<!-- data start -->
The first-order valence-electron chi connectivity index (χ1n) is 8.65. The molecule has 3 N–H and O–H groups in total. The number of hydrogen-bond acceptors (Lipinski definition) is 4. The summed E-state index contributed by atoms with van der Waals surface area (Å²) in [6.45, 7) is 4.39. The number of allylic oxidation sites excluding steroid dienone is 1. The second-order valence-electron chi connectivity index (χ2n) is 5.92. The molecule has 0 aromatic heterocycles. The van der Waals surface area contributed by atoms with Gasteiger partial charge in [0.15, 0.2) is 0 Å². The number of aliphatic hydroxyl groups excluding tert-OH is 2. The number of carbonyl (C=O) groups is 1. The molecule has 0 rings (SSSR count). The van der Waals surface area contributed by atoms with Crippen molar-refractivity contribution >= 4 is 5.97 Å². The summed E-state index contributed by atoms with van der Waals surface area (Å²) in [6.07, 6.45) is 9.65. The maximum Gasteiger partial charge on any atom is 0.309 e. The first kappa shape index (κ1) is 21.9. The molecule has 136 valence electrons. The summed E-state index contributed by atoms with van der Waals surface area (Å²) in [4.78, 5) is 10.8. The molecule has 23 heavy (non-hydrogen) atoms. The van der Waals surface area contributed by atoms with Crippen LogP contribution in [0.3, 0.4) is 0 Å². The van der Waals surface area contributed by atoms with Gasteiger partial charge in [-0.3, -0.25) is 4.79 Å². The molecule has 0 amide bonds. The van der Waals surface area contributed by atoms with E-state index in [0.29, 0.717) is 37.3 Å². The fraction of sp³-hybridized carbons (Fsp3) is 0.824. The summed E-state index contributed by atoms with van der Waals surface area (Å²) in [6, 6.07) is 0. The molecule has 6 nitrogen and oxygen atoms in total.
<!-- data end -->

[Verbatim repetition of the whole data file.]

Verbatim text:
The first-order valence-electron chi connectivity index (χ1n) is 8.65. The molecule has 3 N–H and O–H groups in total. The number of hydrogen-bond acceptors (Lipinski definition) is 4. The summed E-state index contributed by atoms with van der Waals surface area (Å²) in [6.45, 7) is 4.39. The number of allylic oxidation sites excluding steroid dienone is 1. The second-order valence-electron chi connectivity index (χ2n) is 5.92. The molecule has 0 aromatic heterocycles. The van der Waals surface area contributed by atoms with Gasteiger partial charge in [0.15, 0.2) is 0 Å². The number of aliphatic hydroxyl groups excluding tert-OH is 2. The number of carbonyl (C=O) groups is 1. The molecule has 0 rings (SSSR count). The van der Waals surface area contributed by atoms with Crippen molar-refractivity contribution >= 4 is 5.97 Å². The summed E-state index contributed by atoms with van der Waals surface area (Å²) in [6.07, 6.45) is 9.65. The maximum Gasteiger partial charge on any atom is 0.309 e. The first kappa shape index (κ1) is 21.9. The molecule has 136 valence electrons. The summed E-state index contributed by atoms with van der Waals surface area (Å²) in [4.78, 5) is 10.8. The molecule has 23 heavy (non-hydrogen) atoms. The van der Waals surface area contributed by atoms with Crippen LogP contribution in [0.3, 0.4) is 0 Å². The van der Waals surface area contributed by atoms with Gasteiger partial charge in [-0.3, -0.25) is 4.79 Å². The molecule has 0 amide bonds. The van der Waals surface area contributed by atoms with E-state index in [0.29, 0.717) is 37.3 Å². The fraction of sp³-hybridized carbons (Fsp3) is 0.824. The summed E-state index contributed by atoms with van der Waals surface area (Å²) in [6, 6.07) is 0. The molecule has 6 nitrogen and oxygen atoms in total.